Peter Kenny, managing director at Knight Equity Markets in New Jersey, said the financial world is on the verge of a complete reorganisation. "The US financial system is finding the tectonic plates underneath its foundation are shifting like they have never shifted before," he told Reuters. And Bill Gross, chief investment officer at Pacific Investment Management, warned of an "imminent tsunami" as dealers are forced to unwind complicated derivative and swap-related positions.
Good term, "reorganisation".
The only thing I know about high finance is that I know nothing about it. In a generally dumb way, borne of ignorance, I had been suggesting for some time that circular borrowing - assuring credit by even more borrowing - cannot go on forever. Clever theory might have said something to the effect that the faster money goes around the more consumer demand increases, the more production has to increase, which means that more people are employed, which means people have more to spend, which means they spend more, which means people borrow still more money to start businesses, to buy still more things that require still more production, that generates still more jobs. And it all works while everyone is borrowing. Which is why we used to receive several posts a month encouraging us to take out another card and borrow much more.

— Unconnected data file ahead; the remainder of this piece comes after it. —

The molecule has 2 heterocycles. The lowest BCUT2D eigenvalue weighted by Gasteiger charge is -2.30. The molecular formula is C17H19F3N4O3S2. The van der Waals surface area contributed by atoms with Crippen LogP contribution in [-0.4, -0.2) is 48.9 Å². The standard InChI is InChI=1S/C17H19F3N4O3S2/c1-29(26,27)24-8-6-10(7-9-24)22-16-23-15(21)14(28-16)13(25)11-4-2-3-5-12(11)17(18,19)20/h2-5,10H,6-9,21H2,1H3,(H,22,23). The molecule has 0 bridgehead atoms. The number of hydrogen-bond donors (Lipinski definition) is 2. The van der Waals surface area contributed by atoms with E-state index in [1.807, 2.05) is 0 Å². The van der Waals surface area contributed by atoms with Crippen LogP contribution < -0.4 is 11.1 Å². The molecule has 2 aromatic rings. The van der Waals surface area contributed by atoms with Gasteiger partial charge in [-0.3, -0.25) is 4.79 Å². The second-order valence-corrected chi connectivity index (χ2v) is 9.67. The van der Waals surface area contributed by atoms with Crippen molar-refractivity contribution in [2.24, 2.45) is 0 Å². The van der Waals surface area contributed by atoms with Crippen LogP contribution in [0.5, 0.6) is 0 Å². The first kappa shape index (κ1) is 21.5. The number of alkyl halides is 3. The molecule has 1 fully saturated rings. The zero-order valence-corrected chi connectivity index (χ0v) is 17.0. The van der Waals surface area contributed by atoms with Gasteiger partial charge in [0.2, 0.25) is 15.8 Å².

So everyone borrows and no one pays back except with money that has yet to be borrowed. Dream money for buying dream houses. Then come the tectonic plates and the houses fall down with no-one to foot the bill. Meanwhile the sun shines, the rain falls, and we carry on going to work as long as there is work to go to. I promise to pay the bearer on demand... promises, promises.
I told you I knew nothing about it.
It also occurs to me that I was talking about just this subject some time last year, with the novelist Hari Kunzru who was planning to write, or was actually writing, a novel about it. So how's it going, Hari?